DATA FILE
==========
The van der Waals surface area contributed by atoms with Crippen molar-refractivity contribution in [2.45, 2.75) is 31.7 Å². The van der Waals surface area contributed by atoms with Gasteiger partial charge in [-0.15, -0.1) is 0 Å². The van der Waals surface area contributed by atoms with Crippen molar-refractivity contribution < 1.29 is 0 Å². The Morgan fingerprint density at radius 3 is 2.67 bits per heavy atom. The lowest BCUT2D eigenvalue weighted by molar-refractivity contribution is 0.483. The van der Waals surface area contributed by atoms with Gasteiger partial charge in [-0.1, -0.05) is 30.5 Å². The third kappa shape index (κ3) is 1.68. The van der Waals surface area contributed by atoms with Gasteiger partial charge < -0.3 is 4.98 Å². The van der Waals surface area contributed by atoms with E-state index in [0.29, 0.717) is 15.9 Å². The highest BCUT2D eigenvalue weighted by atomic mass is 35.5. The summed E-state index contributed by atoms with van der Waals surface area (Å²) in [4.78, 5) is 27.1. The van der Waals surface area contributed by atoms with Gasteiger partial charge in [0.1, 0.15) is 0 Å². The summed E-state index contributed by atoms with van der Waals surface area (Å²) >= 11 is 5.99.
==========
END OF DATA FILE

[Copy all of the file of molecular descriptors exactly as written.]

The van der Waals surface area contributed by atoms with Crippen molar-refractivity contribution in [2.45, 2.75) is 31.7 Å². The van der Waals surface area contributed by atoms with Gasteiger partial charge in [-0.15, -0.1) is 0 Å². The van der Waals surface area contributed by atoms with Crippen molar-refractivity contribution < 1.29 is 0 Å². The Morgan fingerprint density at radius 3 is 2.67 bits per heavy atom. The lowest BCUT2D eigenvalue weighted by molar-refractivity contribution is 0.483. The van der Waals surface area contributed by atoms with Gasteiger partial charge in [-0.1, -0.05) is 30.5 Å². The third kappa shape index (κ3) is 1.68. The van der Waals surface area contributed by atoms with Gasteiger partial charge < -0.3 is 4.98 Å². The van der Waals surface area contributed by atoms with E-state index in [0.29, 0.717) is 15.9 Å². The highest BCUT2D eigenvalue weighted by atomic mass is 35.5. The summed E-state index contributed by atoms with van der Waals surface area (Å²) in [4.78, 5) is 27.1. The van der Waals surface area contributed by atoms with Gasteiger partial charge in [0.1, 0.15) is 0 Å². The summed E-state index contributed by atoms with van der Waals surface area (Å²) >= 11 is 5.99.